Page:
Most of Rust's safety is done at compile time and compiles away to nothing or is in the design of the apis that check you're not doing something dumb when you call them. So if you tried to copy a slice of a buffer in excess of a buffer it would panic but it wouldn't impact on performance any more than C code doing the same.
Obviously you can forego safety in C but that's the point Rust is trying to address - safety without penalising performance. That makes it perfect for IoT and its why the assumption that C can rest cosy because of IoT is a bad one. If I were writing any code for IoT I wouldn't choose C unless I had no choice. I might choose C++ assuming I could be sure of using only C++11/14 and nothing else. But I would choose Rust in preference to either of them.
I realise that's in theory. HTC have kind of fucked up in recent years and it's less to do with their hardware but how they've marketed them.
Yeah C is there and I haven't said any different. But it's a horribly dangerous language to code IoT and I expect that will reflect in the languages people choose to develop such devices over time.
The Nature article while more informative only provides a handful of selective quotes from the essay but still no link. Instead it frames the essay in the context of Churchill's interest in science. How about an actual link to the actual essay?
Either way Rust is a viable option providing the architecture is supported. Rust relies on LLVM to generate machine code so if LLVM supports an architecture then so potentially does Rust. It already supports a lot of architectures ARM, MIPs, x86 on Windows, Linux, OS X and a bunch of microcontrollers.
I'd also point out that at least one kernel HAS been written in Rust. I wouldn't seriously propose using Redox in its existing form, but it kind of pisses on the argument that even if we were talking about the kernel (and we're not) that somehow Rust is ruled out there either.
There is no way this is an acceptable alternative to just buying a battery and swapping it in. Some people might even carry a spare when they're travelling.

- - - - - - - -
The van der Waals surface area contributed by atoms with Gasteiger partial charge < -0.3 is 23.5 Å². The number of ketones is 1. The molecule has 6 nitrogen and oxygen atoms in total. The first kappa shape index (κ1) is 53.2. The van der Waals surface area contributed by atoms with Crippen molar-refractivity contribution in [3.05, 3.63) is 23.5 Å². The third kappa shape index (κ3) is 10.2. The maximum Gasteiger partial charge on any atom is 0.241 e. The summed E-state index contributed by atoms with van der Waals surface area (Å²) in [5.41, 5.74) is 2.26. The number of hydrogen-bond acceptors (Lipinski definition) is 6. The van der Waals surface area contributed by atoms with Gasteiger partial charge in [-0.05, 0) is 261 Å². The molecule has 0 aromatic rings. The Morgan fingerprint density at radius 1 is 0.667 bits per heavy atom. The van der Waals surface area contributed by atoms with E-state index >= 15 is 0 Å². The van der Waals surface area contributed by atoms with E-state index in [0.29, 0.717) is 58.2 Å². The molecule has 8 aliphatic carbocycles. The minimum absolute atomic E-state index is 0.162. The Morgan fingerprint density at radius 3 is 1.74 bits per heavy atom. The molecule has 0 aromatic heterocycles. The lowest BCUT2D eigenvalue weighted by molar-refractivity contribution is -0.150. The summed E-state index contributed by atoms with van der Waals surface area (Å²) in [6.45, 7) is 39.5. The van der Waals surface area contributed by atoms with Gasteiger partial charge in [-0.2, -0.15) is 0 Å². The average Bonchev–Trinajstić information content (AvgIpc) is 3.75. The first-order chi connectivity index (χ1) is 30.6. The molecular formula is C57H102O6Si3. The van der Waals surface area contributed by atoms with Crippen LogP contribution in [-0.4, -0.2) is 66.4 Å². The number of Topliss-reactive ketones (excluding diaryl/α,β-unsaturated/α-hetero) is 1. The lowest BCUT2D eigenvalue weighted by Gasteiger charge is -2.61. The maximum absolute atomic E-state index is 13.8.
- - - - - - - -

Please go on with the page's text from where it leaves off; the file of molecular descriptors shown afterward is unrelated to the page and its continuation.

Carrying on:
It is a very deliberate ploy by Apple to offer a replacement service but make it so expensive and inconvenient to use that they can maximize the chances that people just buy a new phone instead. As I said originally Apple aren't the only practitioners of this scummy practice but they pioneered it.
You can code review this subset of C++ til you're blue in the face but the next project over to you may not. Even some of the most reviewed and widespread code in existence has suffered serious errors that were the fault of the language. Look at the Heartbleed bug as one example. And it's extremely clear that when we're talking of software that powers IoT devices, or cars, or hydraulic presses in factories, or X-Ray machines or anything else which has a critical function that even ONE screwup could have catastrophic consequences. Even if your software has less critical failure modes, it's still a pain in the ass if it crashes, leaks, suffers mysterious race conditions or is exploitable because the code has to enforce its own buffer checks.
That's why Rust makes such a good fit for systems software. It shuts down an entire swath of potential programming errors before they can even happen. In the normal course of programming there are no pointers, or null pointers, or explicit memory allocation/deallocation. Things like strings and arrays are intrinsic types and are enforced against their length. Threads that share data MUST protect them with locks or mutexes or have ownership. Things that break in C/C++ at runtime are stopped by the compiler.
C and C++ aren't going anywhere I'm sure, but neither are they defensible by saying if you know the exact subset which is safe that it absolves all the stuff which isn't in that subset.
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